The basis of all data-recording, sharing, and retrieval, regardless of the type of data – from computer code to war stories told by grandparents to public accounting records – is language. This is no different for OSINT data. Practitioners collect and evaluate human-generated, open-source content, based on human language with tools that are coded using computer languages, using queries formatted to a specific structure.
You get the point. Language – is super important.
Leaving aside the content-aspects of language found on the web – we’d like to discuss the other connotation of language in the OSINT industry: the aforementioned tools.
OSINT Data-querying and Investigation Tools
As it stands, the current OSINT landscape is filled with tools that allow you to collect and query OSINT data, and some of those also allow for the investigation of that data. All of these tools are predicated on the same framework: OSINT data from data streams is queried and collected through the means of some querying language. An example of this is Boolean logic, utilizing a set of keywords to query against. Even rule-based automation for the collection of data is still – at their heart – operating on a structure of keyword matching.
While this system of data collection is effective for the most part, it does present the challenge of false positives.
The issue with false positives when using keyword groups stems from the complexity of the human dialect – in all of its variations and applications. Essentially – it boils down to the fact that very little of a human’s communication structure is concrete and unmoving; there’s so much context that shapes the meaning of our communication.
And – for as powerful as we’ve made the average computer in modern times – it still isn’t very good yet at understanding the nuances of the human context within our communications. A computer or program looking for keywords is going to match exactly keyword to keyword. The computer, generally, can’t care what is meant by the word or why it was used – it can only present you the word you asked for. See the following examples:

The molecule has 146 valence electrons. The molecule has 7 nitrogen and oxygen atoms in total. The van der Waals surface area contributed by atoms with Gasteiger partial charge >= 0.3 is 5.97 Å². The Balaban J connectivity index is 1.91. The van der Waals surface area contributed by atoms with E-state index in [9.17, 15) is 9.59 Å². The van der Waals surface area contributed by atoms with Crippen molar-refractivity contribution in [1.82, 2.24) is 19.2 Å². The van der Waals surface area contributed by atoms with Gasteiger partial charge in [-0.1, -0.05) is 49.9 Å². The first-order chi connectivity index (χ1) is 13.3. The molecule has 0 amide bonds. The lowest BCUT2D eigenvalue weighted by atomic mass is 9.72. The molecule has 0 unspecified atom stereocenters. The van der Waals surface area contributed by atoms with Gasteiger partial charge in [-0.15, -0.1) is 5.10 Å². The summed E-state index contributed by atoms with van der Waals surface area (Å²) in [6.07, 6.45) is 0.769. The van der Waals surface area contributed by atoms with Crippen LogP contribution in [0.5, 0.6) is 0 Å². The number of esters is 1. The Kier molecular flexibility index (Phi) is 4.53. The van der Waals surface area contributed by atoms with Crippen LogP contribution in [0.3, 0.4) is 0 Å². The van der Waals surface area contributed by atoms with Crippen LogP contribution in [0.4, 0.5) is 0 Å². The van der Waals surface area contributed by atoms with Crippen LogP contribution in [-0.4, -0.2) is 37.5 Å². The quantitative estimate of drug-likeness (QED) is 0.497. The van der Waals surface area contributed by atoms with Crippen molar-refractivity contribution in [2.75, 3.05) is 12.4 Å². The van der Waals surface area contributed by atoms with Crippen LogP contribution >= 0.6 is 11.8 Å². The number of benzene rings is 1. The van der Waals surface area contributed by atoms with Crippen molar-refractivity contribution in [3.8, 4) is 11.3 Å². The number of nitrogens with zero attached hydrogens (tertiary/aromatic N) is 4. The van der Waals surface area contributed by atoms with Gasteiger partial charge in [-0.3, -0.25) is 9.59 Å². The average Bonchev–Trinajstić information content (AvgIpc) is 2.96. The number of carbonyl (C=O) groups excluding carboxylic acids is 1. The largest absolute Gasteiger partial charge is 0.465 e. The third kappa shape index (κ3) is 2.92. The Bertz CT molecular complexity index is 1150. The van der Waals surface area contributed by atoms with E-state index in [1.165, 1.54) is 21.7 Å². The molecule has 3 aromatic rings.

“I’m going to bomb some public place.”
“I just got back from the restaurant – that place is the bomb!”
From the perspective of the English language and the context of social communication – those are two wildly different statements, that convey two very different sentiments. To you and I – we can see that, based on our experience and understanding of the English language, which ultimately provides us with a context – a lens – to view those statements through.
To a computer – it just sees the word bomb as an exact match of your keyword. Meaning, in the above two statements, depending on which sentiment you’re actually querying to find, you’ll have opposite contexts matching as false positives.
As any practitioner of any modern security vertical will tell you – false positives in any form are a time-sink. In the world of OSINT – it means sifting through a whole lot of posts/content that have a 1:1 match to a keyword you’re using but has nothing to do with what you’re actually searching for. Sigh.
Learn how to apply the right investigative lens to understand the behaviour & language of threat actors across the web with our latest report.
Machine Learning to The (Semi-)Rescue
What the heck is Natural Language Processing?
Natural Language Processing (NLP), or Natural Language Understanding, is a form of machine learning that allows for the teaching of context, essentially, to a data processing program. Its goal is to enable the rough creation of a human-like understanding of language.